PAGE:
As we had been living in the village for only a few weeks, I was not yet able to communicate very much in the Loron language. We had learned some basic greetings and practical phrases, but it would take years of concentrated language study before we would be able to effectively communicate in the Loron language. Hovaray could only speak his native tongue, Loron. He didn’t speak any French. However, Chavaray, who for a time had lived among French-speaking people in southern Ivory Coast, explained to me in French why Hovaray had come.

Hovaray was on a quest for truth. He was disillusioned with the fetish worship that permeated every aspect of Loron society. On one occasion he moved to a town far away from his people, and had tried to find ‘the truth’ by following Islam, but found no peace or satisfaction there. Having returned to his village he was now having a recurring dream. When he heard that there were white people living close to his village, he felt that ‘the whites’ could help him discover the meaning of his dream.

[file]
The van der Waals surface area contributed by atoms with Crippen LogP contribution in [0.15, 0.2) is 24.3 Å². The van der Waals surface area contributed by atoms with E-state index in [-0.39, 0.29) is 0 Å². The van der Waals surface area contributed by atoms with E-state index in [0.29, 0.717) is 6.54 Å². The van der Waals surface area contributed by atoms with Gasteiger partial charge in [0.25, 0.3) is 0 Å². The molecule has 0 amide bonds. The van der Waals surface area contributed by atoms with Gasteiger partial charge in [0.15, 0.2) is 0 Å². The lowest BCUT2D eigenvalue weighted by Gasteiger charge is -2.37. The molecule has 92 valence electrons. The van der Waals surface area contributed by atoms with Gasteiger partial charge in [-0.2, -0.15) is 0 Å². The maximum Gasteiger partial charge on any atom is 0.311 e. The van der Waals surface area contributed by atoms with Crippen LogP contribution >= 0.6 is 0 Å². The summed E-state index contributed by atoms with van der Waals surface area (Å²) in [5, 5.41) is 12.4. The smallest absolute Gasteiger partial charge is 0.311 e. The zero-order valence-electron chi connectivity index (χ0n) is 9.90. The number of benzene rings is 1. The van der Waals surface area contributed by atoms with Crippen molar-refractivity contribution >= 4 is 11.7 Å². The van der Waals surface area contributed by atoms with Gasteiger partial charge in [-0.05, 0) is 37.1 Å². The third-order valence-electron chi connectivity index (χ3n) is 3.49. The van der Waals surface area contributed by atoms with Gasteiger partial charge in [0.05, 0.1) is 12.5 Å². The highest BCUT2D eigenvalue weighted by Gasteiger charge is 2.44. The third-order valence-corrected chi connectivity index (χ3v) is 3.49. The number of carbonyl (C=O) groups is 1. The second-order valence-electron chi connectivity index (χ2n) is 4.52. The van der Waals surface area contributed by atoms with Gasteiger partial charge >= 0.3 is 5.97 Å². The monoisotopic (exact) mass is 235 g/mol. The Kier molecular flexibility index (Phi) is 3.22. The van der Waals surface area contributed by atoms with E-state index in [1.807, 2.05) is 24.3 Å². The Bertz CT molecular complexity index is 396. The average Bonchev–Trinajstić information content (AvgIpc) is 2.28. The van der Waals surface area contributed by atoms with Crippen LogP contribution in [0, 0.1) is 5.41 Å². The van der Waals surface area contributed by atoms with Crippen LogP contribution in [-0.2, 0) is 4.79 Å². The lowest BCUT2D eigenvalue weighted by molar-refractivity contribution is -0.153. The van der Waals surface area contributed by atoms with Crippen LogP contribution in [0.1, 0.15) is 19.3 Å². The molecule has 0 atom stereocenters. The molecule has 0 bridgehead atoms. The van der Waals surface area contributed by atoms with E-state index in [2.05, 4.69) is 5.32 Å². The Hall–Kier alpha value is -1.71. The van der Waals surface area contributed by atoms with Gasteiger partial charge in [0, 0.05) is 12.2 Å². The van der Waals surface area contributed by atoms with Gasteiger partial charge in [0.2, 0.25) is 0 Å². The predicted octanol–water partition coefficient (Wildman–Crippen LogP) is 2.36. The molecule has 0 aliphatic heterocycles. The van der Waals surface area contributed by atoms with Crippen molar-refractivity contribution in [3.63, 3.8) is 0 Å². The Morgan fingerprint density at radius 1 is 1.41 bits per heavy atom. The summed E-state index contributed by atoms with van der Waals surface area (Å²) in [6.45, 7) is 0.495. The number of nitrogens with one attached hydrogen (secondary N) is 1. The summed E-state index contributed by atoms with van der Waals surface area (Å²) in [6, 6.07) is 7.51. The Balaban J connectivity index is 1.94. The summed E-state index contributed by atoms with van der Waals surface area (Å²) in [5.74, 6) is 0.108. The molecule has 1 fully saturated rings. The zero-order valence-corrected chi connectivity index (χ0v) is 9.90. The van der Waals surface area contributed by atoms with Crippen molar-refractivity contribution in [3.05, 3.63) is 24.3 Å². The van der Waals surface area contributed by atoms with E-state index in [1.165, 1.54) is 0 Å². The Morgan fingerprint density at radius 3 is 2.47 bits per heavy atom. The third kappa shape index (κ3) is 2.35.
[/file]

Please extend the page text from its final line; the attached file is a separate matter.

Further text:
Hovaray told us that in his dreams he had seen a book. There were certain words on the cover of the book, but as he could not read, he wasn’t sure what the words were. He said that if he saw the book, he would recognise it. In his dream he had also seen a walled enclosure, and it was within that enclosure he had discovered the book. He had also seen people being put into a swamp and being completely covered with water. He didn’t know the meaning of the dream, but as it kept coming back to him he was desperate to find out.

As Hovaray repeated again and again the words that he thought he had seen on the book, I struggled to understand what he was saying. The words didn’t seem to be from his own language. I took out my Bible and showed it to him, and asked him if this was what he had seen in his dream. He replied, no, that wasn’t the book in his dream. I showed him a French Bible. That wasn’t it either. I couldn’t think of anything else to show him and didn’t know what I could do to help him.